This links to a helpful student study of poetry meant to support studies of history. What I loved most was the example of Bradstreet’s poetry, and how closely it sounded like my Aunt Dorothea’s letters. I hope to find more inspiring poems of faith by this author.
FlyLady has had an impeccable effect on my organization, my attitude, and especially our home atmosphere.
I had read her book, Sink Reflections, before I attended college. My sister had been raving about this “perfect” organizing method and loaned us the book. The ideas sounded good, but I did not implement them in my parents’ house. My mother didn’t like being told what to do by a stranger with a website, either. Good ideas filtered into the back of my mind, nevertheless.
At college, my microwave counter in the dorm became my version of FlyLady’s “shiny sink.” As long as that counter was in good order, I knew everything else could fall into place. Especially useful on campus, was her “launch pad” method of laying out everything I would need for a day, the night before. Utensils for Algebra, reports for English, personal notes for Chamber Singers, and work pages for Economics were packed up and ready in my bag. I could wake up fifteen minutes before class, jump into the clothes I had laid out, run through my beauty routine, grab that bag, and show up for class feeling prepared for the entire day. Some mornings, I could get up earlier to savor a cup of coffee.
Once married, I had my own sink to shine…most of the time. I wrote up routines, which didn’t stick. Then came the morning sickness that lasted all day, days on end. My sink was sorely neglected. “FLYing” was not on my mind for months. However, the FlyLady habit of dressing to shoes each morning would soon be a desperate necessity. My firstborn was stillborn, and I wanted to die with him. Previous near-suicide experiences taught me to fight before I was pushed into the pit, where I could be too overwhelmed to get out. So I let my God bear my grief, I got out of bed and dressed down to my boots each morning, and I did not let myself be alone for more than a couple of hours. After two months, the tears began to slow and I limped back to the land of the living.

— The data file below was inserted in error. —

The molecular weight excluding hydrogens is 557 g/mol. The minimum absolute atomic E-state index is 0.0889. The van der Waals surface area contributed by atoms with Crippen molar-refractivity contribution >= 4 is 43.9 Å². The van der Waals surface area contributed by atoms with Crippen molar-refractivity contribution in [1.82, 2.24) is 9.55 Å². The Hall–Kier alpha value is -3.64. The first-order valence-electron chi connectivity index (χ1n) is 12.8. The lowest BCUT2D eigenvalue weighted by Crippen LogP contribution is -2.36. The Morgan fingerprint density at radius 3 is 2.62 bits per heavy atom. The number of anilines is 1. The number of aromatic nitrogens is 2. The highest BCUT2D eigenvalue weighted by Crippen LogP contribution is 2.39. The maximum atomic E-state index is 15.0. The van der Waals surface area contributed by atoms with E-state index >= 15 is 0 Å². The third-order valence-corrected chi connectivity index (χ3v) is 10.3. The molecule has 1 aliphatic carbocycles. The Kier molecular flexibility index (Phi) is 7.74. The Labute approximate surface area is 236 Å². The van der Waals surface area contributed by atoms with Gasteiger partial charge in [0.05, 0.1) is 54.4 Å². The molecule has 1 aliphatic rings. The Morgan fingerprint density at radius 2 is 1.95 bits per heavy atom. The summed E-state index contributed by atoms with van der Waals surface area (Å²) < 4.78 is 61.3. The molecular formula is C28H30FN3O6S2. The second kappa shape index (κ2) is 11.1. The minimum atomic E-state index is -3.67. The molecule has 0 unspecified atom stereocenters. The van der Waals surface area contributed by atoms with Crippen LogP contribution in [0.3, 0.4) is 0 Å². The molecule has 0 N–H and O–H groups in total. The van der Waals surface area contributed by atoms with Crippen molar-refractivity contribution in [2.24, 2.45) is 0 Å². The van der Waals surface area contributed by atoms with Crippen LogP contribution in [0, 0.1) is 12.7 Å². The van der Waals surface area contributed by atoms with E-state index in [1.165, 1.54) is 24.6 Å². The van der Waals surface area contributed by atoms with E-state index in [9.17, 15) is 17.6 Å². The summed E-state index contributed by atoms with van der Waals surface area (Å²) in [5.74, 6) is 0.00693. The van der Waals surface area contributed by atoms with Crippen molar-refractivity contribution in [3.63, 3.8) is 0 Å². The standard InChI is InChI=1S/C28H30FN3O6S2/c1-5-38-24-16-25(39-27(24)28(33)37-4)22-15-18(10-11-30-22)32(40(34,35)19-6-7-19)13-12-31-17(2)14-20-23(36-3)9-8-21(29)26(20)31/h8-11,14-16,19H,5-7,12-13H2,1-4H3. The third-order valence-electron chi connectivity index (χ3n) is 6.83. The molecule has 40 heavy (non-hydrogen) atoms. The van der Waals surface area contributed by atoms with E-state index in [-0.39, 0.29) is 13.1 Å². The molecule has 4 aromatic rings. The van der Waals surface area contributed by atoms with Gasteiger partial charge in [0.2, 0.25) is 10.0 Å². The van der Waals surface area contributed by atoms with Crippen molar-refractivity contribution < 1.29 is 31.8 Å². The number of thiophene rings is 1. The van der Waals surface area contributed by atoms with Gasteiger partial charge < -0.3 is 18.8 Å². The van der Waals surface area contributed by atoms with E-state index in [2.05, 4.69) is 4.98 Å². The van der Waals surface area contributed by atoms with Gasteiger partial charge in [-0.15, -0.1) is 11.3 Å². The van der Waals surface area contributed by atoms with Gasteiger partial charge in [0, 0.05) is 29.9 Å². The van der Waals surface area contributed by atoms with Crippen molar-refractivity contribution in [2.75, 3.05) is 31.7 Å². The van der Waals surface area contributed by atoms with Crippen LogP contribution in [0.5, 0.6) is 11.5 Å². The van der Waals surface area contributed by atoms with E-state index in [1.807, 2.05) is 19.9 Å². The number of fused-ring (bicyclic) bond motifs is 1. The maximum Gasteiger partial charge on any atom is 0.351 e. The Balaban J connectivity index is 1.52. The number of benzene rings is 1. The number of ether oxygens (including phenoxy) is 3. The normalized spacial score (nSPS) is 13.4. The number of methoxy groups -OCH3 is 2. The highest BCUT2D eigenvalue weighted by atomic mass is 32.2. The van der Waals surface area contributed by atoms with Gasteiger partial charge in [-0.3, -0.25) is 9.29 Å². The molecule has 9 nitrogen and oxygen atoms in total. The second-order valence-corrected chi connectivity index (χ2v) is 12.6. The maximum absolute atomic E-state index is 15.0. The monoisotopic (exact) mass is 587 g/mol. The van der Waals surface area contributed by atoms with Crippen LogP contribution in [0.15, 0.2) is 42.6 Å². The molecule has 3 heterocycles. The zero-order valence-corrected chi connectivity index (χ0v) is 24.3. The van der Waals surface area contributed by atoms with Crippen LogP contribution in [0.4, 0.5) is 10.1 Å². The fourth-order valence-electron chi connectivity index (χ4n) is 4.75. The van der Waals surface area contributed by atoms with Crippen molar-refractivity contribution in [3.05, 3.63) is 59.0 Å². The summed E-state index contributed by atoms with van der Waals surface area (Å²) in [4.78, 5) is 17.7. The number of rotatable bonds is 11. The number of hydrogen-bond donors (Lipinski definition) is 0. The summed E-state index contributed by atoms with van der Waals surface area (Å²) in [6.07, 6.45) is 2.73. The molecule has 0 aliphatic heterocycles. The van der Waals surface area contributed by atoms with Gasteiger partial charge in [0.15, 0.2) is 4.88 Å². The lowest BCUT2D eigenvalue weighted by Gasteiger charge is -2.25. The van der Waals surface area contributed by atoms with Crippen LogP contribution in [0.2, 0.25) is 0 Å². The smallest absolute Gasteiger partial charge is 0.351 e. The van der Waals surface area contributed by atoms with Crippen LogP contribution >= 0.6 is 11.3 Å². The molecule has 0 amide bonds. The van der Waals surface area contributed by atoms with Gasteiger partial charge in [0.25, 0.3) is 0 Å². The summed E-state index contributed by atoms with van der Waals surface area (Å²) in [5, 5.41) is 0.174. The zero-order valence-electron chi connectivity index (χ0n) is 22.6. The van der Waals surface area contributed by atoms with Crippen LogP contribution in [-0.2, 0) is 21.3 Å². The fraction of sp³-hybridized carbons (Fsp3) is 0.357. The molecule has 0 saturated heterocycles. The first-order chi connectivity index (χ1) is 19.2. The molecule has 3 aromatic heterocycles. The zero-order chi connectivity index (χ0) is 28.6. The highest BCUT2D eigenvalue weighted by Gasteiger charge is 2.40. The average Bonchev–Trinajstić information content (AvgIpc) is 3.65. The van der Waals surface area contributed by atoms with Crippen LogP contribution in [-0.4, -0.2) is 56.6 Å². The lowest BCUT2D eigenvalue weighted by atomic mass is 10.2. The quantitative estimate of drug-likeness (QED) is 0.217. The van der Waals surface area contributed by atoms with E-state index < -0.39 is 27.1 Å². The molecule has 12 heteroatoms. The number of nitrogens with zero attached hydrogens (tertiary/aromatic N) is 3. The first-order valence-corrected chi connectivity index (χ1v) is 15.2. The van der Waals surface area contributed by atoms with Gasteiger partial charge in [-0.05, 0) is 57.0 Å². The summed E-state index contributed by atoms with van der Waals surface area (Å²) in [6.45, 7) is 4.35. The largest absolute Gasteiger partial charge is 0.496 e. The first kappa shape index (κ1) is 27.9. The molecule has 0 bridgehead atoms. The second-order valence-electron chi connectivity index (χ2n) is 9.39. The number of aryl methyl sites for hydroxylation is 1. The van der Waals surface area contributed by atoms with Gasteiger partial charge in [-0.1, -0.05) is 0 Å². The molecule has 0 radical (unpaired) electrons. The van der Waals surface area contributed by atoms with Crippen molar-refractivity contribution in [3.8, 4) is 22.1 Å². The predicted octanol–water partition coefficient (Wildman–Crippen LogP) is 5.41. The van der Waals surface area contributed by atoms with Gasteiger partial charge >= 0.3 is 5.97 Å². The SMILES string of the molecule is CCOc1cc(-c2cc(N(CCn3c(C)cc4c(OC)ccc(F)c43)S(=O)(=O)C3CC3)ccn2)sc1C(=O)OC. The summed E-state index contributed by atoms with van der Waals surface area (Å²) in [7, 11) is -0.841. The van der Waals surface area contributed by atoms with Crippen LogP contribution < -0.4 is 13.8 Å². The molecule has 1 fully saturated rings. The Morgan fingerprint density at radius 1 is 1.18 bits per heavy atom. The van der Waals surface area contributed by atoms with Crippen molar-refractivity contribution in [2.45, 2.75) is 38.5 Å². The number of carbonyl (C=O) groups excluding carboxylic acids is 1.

Then again came the morning sickness. Learning to mother an infant soon followed. I was very grateful for my beautiful baby, but feeding was difficult and I couldn’t manage much else. Four months after giving birth, my house was a depressive wreck, and so was I.
I sat and looked around at the house full of one, big, disheartening mess. Anger grew. “Why couldn’t my husband pick up after himself?” Blame increased. “Doesn’t he see the trouble I’m in?” I picked apart the room about me. “This thing was his responsibility, and that, and that…” My pity party was rolling well until I looked at my bedside table. The items in that pile of clutter were mine, and I had placed each one on that table myself. I couldn’t blame any of it on my husband, so why was it just was messy as the rest of the house? Something within me clicked. Some responsibility was mine to take. I couldn’t fix my husband’s habits. I could only fix myself. I had to. My man deserved better. The baby deserved better. That day, I found FlyLady’s day-by-day baby steps. I began taking baby steps the next morning.
Gradually, but permanently, my habits changed. I learned to take care of myself consistently. Thirty days were listed in the Babysteps, but I only completed perhaps twenty. The results still turned my house around. I could recognize the “negative voices” (or lies of the enemy, as I call them) and put a stop to them. My husband rarely ran out of clean clothes to wear, anymore. I didn’t have to pinch my nose while washing dishes; the abhorrent mystery water simply didn’t come to my sink. There was time to snuggle and nurse my baby while she cut her first teeth. The living room looked nice and retained its gleam, thanks to the Weekly Home Blessing Hour. I looked forward to having people visit my cozy home, and my husband wasn’t embarrassed when guests entered our domain. Domain. That’s what it was. This house that had owned me, had now become my domain. I could rule without struggle, attending to our affairs without worry.
After eight months of progress, I began to skip decluttering every day. Then, I missed my hotspots. One habit after another, I began to backslide. Another illness and death in the family, and participating in a wedding five hours away, kept me from home and my habits were lost. However, this is only a demonstration of how effective the FlyLady’s methods are, because it was easy to get back on track! I went back to the day-by-day Babysteps. Day one, I thoroughly cleaned and shined my sink and picked out my clothes for the next day. Just that much made me feel good again. After a week of following those two habits, most of my morning routine has now fallen back into place. My before-bed routine is stronger than ever. I’m inviting relatives to a meal and game night each week. Turning a wreck into my home took months, before. This time, it only took a couple of days!
In years to come, I look forward to keeping a calm and comfortable haven for my family and friends, and teaching my children to manage the same for themselves. Each day I find myself grateful for learning stewardship over the home we have been blessed with. I am thankful for the self-control, discipline, and love I have been taught this year, even if it’s still a work in progress. Particularly, I am glad to have new tools with which I can bless our marriage.
So if you are hopeless, overwhelmed, immersed in chaos, or depressed with yourself or your home, I encourage you to use these Beginner Babysteps. They are a tool that will work for anyone willing to try. May you claim for yourself the peace I have found.